Under Wild Magic Surge it states:

Immediately after you cast a sorcerer spell of 1st level or higher, the DM can have you roll a d20. If you roll a 1, roll on the Wild Magic Surge table to create a random magical effect.

Some of the effects makes you cast a spell:

07-08 You cast Fireball as a 3rd level spell centered on yourself.

I've always read this as a spontaneous magic effect (hence "surge"), until today I've noticed is explicitly says "you cast Fireball". Does it mean the normal spellcasting process — having its casting time, including V, S, M components, can be interrupted, etc.?

Or is Wild Magic Surge just a side-effect of your another spell, so the fireball (in this case) just appears on you, and is not actually being cast by you?

Related: Counterspell & Dispel Magic vs Wild Magic Surge


1 Answer 1


The spell needs a save DC; the DC of the Sorcerer who triggers it is used

In the case you offer, fireball, the magical effects require that anyone within the fireball's radius make a saving throw.

What is a saving throw made against? The spell's DC.

Spellcasting Ability
Bards, paladins, sorcerers, and warlocks use Charisma as their spellcasting ability, which helps determine the saving throw DCs of spells they cast. (Basic Rules p. 62)
Saving Throw
The Difficulty Class for a saving throw is determined by the effect that causes it. For example, the DC for a saving throw allowed by a spell is determined by the caster’s spellcasting ability and proficiency bonus. (Basic Rules p. 62)

How do you set the DC for a spell from a wild magic surge?

Use the DC of whomever triggered the surge. The Wild Magic Surge rules text (PHB p. 103) does not offer a separate DC rubric for that particular magical effect, so it is tied to the sorcerer who is the cause of that magical effect.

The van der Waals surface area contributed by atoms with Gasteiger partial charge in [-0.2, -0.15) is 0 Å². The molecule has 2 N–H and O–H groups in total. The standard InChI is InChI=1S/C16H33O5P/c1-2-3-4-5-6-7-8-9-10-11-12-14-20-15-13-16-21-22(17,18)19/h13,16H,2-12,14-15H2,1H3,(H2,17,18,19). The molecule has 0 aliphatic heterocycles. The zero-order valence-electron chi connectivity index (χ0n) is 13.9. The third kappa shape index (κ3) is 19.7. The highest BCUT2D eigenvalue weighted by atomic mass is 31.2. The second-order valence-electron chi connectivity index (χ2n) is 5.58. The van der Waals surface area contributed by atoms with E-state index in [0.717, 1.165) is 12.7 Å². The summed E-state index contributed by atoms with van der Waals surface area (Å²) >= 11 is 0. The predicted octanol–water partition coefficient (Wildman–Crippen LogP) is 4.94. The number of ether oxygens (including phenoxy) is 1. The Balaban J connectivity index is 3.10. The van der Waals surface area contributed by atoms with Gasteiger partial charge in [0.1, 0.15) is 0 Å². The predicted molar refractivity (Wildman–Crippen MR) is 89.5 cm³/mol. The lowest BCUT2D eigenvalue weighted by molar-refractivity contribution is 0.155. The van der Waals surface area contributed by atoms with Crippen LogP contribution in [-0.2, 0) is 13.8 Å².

Is that stated explicitly anywhere in the Rules? Not as far as I can find.

Does it make sense? Yes.

Why? D&D 5e design principles were to make the game simpler, not more complex. If you accept that the "you cast a spell" rules text is a pointer to how the DC for a spell effect from a Wild Magic surge is determined (so that the DM does not have one more thing to rule on or figure out) it meets the simplicity standard.

Try the common sense test

Should a wild magic surge from a 19th level sorcerer be more potent than from a 1st level sorcerer? (Difference in DC being +6 to +2 based on proficiency alone) and thus harder to save against?

Yes, common sense would suggest that this is the case.

(If I can find a Crawford tweet on this, I'll add it).
From the Sage Advice Compendium:

Does a sorcerer’s Wild Magic Surge effect replace the effect of the spell that triggered it, or do both effects happen? The spell and the Wild Magic Surge effect both happen.

This supports the point that the two are directly tied to the Sorcerer who cast the original spell that triggered the wild magic surge. It shows a linkage.

Further linkage between the Sorcerer and the wild magic spell effect

A wizard multiclasses into Wild Magic sorcerer. Do spells cast from their spellbook trigger Wild Magic Surge if they are on the sorcerer spell list or do they have to gain them from Sorcerer to trigger? From the multiclassing rules: “Each spell you know and prepare is associated with one of your classes” (PH, 164). This rule means only the spells gained from levels in sorcerer trigger Wild Magic Surge.

Direct linkage between sorcerer, sorcerer spells, and Wild Magic Surge.

Bottom Line

Your sorcerer casts a sorcerer spell, a wild magic effect (in this case a fireball spell) goes off at the same time thanks to the roll on the table, so the effect is that your sorcerer cast both spells thanks to the wonders of wild magic.


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